Project Details - Deficits and rescue of neuronal population coding in the sensory cortex of mouse models of autism spectrum disorders
|Supervisor(s): Dr Nathalie Rochefort, Dr Matthias Hennig & Prof Peter Kind|
|Centre/Institution: Centre for Integrative Physiology, School of Biomedical Sciences|
The central aim of this project is to understand the effects of single gene mutations at the level of cortical networks activity in animal models of Autisitic Spectrum Disorders (ASDs) and Intellectual disabilities (ID). Cortical circuits are initially defined by genetic programmes, followed by neural plasticity initially driven by spontaneous and later on by evoked sensory activity. The investigation of monogenic ASD/ID animal models at the cellular level has revealed multiple alterations in neuronal properties, including changes in excitability, synaptic transmission and neural plasticity. Yet it remains largely unknown how such cellular changes affect the activity in neural circuits, and how this, in turn, leads to the diversity of phenotypes characterising ASD/ID. Moreover, recent work indicates that some of these changes are of secondary nature, and likely result from a developmental homeostatic compensation of primary defects. In this scenario, an initial defect leads to altered cellular and/or network activity, which, in turn, is compensated by cellular feedback processes. It is therefore possible that different primary causes, for instance defective plasticity in Fragile X Syndrome and SYNGAP haploinsufficiency, can lead to similar defects at the circuit level. This convergence may provide an opportunity for interventions targeting the resulting cellular and circuit dysfunction in adults.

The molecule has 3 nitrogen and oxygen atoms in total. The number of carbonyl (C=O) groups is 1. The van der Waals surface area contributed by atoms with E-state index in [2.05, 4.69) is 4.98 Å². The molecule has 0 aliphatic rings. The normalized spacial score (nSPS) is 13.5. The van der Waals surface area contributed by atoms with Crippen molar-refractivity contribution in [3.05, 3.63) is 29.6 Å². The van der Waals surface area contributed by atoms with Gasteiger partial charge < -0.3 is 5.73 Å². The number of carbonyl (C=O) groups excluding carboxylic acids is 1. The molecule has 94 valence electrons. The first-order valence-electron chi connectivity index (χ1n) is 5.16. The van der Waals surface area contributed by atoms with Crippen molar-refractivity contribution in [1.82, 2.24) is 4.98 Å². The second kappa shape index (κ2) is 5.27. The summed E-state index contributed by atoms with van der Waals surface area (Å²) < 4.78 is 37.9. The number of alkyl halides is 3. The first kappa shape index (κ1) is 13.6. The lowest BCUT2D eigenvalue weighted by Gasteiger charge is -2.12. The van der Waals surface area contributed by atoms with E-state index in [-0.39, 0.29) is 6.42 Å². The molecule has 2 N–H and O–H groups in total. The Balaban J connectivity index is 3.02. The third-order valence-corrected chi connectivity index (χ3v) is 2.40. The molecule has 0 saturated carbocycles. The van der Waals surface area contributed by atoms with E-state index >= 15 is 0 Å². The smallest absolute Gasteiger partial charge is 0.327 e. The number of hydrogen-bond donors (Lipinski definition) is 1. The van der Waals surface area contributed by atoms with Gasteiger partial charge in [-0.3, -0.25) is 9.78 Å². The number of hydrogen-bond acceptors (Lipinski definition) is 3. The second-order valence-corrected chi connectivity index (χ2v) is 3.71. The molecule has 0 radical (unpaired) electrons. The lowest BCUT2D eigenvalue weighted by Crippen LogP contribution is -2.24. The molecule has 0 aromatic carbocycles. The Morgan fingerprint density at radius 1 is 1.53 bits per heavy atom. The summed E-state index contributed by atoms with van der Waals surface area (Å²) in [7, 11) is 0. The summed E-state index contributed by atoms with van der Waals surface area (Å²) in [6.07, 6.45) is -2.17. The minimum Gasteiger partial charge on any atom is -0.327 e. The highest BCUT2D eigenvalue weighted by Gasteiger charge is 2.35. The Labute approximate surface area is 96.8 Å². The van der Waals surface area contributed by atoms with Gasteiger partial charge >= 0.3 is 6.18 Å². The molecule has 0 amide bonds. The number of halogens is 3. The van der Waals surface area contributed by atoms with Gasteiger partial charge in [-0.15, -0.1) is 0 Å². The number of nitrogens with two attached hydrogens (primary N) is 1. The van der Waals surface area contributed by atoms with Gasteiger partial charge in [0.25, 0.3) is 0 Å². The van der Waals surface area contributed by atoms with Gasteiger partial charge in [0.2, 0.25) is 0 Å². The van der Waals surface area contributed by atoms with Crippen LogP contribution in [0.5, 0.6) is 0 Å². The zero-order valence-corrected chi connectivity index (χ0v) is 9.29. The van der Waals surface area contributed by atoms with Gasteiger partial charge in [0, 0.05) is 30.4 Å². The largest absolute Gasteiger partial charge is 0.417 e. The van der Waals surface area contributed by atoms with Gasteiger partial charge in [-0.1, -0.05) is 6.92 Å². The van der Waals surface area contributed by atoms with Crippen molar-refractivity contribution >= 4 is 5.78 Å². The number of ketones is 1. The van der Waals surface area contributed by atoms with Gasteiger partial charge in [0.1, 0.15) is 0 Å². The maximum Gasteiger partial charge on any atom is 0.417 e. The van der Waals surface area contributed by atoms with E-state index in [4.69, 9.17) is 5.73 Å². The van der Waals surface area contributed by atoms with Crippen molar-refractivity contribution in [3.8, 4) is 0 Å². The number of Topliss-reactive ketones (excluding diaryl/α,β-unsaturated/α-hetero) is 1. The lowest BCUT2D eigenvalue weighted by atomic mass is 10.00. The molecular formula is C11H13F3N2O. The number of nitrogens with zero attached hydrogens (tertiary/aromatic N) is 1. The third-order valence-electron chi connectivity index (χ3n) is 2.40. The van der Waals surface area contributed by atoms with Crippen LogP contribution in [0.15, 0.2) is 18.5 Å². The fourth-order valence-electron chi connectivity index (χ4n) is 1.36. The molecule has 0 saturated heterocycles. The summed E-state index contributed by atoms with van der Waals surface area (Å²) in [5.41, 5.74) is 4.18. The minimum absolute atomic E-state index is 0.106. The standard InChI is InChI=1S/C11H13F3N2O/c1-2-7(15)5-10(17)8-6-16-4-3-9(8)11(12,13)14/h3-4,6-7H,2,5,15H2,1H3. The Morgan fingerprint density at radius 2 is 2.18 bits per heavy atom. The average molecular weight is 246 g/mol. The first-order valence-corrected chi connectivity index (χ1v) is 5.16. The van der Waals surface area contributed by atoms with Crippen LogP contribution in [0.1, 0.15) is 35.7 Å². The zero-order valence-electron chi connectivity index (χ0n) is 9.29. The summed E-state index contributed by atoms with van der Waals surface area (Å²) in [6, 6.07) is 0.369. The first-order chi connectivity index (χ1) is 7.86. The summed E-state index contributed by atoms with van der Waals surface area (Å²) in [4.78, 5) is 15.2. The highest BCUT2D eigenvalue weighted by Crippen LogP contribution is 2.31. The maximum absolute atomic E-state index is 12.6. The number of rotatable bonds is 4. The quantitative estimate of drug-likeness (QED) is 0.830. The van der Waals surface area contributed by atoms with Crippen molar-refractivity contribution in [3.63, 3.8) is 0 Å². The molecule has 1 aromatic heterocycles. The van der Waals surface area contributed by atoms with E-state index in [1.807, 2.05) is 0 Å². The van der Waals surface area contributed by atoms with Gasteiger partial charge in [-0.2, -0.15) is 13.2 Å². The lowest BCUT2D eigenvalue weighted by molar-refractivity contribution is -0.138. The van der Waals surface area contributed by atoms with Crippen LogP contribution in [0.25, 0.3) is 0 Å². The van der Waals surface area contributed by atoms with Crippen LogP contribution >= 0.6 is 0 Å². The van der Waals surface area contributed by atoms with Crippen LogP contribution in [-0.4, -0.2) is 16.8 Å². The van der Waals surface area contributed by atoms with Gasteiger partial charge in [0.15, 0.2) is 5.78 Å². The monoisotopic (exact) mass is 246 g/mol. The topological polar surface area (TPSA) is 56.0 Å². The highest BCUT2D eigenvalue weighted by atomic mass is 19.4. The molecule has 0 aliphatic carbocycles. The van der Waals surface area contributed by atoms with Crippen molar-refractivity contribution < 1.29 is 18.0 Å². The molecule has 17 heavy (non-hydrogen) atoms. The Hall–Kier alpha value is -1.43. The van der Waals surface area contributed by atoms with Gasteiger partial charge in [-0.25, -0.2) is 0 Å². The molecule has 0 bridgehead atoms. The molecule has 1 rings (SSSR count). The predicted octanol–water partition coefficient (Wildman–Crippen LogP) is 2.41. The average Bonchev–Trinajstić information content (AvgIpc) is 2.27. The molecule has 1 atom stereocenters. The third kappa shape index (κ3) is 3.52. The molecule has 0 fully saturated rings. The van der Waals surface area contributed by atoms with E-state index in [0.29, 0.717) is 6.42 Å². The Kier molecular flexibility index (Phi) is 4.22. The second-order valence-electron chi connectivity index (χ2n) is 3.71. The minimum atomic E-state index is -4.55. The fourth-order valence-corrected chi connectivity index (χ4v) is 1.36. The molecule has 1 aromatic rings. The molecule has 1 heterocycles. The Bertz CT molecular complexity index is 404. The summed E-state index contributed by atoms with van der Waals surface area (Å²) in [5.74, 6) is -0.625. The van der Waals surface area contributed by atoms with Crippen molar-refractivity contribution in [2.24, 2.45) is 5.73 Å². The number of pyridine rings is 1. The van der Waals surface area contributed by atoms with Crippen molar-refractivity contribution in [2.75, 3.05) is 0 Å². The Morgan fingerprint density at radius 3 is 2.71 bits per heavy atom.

Addressing this gap in knowledge requires a comprehensive understanding of the circuit-level impairments of ASD/ID in adults. Very few studies have so far investigated network activity in disease models beyond global features such as seizures, and currently no coherent picture exists. Here, we plan to use Fmr1-/y and Syngap+/- mice as two well established ASD/ID models to determine how these mutations affect the propagation of neural activity through cortical networks, focussing on sensory areas where inputs are readily controllable.
We will examine the following three hypotheses in Fmr-/y and Syngap+/- mice in this project:
1. Cortical ensemble activity is consistently altered in ASD/ID models, compared to wild type (WT) animals, and biased towards reduced representational capabilities.
2. Cortical plasticity induced by monocular deprivation is altered in ASD/ID models.
3. Pharmacological treatments that rescue behavioural ASD/ID phenotypes in mouse models will modify cortical population activity and plasticity.
To uncover the relevant circuit defects in ASD/ID models, we will use 2-photon calcium imaging of more than one thousand neurons simultaneously in the primary visual and parietal cortex, and employ computational data analysis and modelling. Genetically labelling of different interneuron types will enable a detailed dissection of the circuit pathology. We will investigate changes in experience-dependent plasticity at the circuit level, which has so far not been attempted, and evaluate the circuit-wide effects of pharmacological rescue in adults. Together, these complementary approaches will (i) help relate cellular and systems level pathologies in ASD/ID, (ii) explore avenues for treatment and interventions, and (iii) provide novel computational tools for analysis and interpretation of large neural population recordings.
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